The White House will meet congressional leaders on Friday, the day that $85bn in automatic spending cuts known as sequestration takes effect.
After weeks of campaign-style rallies in which President Barack Obama has sought to put pressure on Republicans to give in to demands to postpone the spending cuts and replace them with a mix of cuts and tax increases, it will be the first face-to-face meeting between the president and leaders in Congress to discuss the matter.
A spokesman for John Boehner, the Republican Speaker of the House, said: “At this point, the Obama administration isn’t even pretending to try to stop the sequester.”
Like many of the big budget battles in recent years, the stand-off over sequestration has pitted the White House, which is seeking to delay or change the spending cuts, against congressional Republicans.
While Republicans have also argued that the cuts – $600bn of which will come from the Pentagon’s budget over the next 10 years – are crude and ought to be replaced with other pullbacks in spending, the majority of the party supports immediate spending reductions
Most analysts agree that once sequestration is rolled out, and congressional districts begin to feel the pain of government workers being furloughed and services curtailed, that pressure will build on lawmakers to take action.
“In the absence of a real crisis, these folks are incapable of putting together any kind of deal. I think they are going to start feeling pressure in a week or two,” said Charlie Cook, the political analyst.
Like in other crisis over the debt ceiling, both sides seem convinced that the other will bear the brunt of the public’s scorn once sequestration occurs – though it if far from clear right now how the public will react or whether this will sway Washington leaders.
While Mr Obama and congressional Democrats seem confident that Republicans will be forced to abandon their position and agree to some tax increases, Mr Cook said Mr Obama would also likely to be forced to put some concessions on the table to reform expensive government entitlement programmes, which are the key drivers of the US deficit.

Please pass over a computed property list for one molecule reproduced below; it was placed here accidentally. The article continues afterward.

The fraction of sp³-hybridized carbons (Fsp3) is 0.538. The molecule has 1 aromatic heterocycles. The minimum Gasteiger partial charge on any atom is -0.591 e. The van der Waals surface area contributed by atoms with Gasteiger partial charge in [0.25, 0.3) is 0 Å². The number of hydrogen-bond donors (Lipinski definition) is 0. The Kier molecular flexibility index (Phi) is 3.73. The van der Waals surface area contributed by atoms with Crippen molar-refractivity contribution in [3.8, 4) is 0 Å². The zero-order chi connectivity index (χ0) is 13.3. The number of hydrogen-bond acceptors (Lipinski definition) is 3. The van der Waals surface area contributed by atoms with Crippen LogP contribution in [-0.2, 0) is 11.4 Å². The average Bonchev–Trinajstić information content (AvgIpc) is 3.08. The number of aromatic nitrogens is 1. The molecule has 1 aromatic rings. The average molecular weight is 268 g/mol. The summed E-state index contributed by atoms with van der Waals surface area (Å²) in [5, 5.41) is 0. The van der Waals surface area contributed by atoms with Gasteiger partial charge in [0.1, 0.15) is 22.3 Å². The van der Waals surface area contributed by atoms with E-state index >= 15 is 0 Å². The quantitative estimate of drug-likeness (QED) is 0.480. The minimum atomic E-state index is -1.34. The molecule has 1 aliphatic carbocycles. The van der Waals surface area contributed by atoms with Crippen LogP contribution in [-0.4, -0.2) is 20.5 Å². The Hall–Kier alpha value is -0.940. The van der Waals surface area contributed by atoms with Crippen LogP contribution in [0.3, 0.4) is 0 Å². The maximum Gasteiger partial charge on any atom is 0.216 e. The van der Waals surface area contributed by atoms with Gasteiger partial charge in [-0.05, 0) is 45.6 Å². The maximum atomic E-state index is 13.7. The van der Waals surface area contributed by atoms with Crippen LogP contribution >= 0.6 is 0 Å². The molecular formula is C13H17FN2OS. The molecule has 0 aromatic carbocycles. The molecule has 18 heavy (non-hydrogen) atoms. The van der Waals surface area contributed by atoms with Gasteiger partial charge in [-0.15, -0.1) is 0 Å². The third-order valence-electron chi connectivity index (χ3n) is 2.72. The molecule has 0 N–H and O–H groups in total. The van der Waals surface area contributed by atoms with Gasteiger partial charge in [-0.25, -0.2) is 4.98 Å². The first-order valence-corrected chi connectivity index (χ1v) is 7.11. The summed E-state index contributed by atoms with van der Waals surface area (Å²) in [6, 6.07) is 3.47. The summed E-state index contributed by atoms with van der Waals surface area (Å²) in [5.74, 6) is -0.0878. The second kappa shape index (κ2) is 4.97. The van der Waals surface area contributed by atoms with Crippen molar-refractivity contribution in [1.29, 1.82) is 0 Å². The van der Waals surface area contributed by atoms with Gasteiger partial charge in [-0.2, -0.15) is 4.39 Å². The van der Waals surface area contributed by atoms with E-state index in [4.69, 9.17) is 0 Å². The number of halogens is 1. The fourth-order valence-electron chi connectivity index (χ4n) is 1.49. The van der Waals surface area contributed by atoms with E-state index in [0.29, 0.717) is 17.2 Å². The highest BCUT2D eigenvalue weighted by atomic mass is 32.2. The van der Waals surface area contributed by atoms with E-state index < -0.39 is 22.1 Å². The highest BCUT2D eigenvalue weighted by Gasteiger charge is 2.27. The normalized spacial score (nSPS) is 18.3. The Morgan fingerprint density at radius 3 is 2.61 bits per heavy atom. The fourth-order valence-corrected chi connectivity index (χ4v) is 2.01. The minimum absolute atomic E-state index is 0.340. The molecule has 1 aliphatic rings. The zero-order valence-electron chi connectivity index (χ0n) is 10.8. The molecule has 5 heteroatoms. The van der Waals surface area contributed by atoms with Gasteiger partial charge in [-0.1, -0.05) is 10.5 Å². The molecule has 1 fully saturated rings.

The White House on Wednesday said Mr Obama had invited the four congressional leaders – Mr Boehner and Mitch McConnell, the Republican leaders, and Nancy Pelosi and Harry Reid, the Democrats – to have a “constructive discussion about doing something to prevent sequestration” from hitting important education and other programmes.
Jay Carney, the White House press secretary, reiterated that Mr Obama had offered to cut spending by changing the inflation calculation for certain benefits – known as chained CPI – as part of a compromise. Many liberal Democrats staunchly oppose this proposal.
“What we haven’t seen when we hear Republican leaders adamantly refuse to consider revenue as part of deficit reduction is anything like that same spirit of compromise or seriousness of purpose that I think you’ve seen demonstrated by the president and Democratic leaders,” said Mr Carney.
There were other signs of the impending sequestration in Washington after Mr Boehner announced that he would be suspending the use of military aircraft for official travel by lawmakers, in addition to other spending cuts.
A Republican staffer said there would be no exceptions, including for planned trips to Iraq and Afghanistan. Lawmakers would have to fly “commercial”.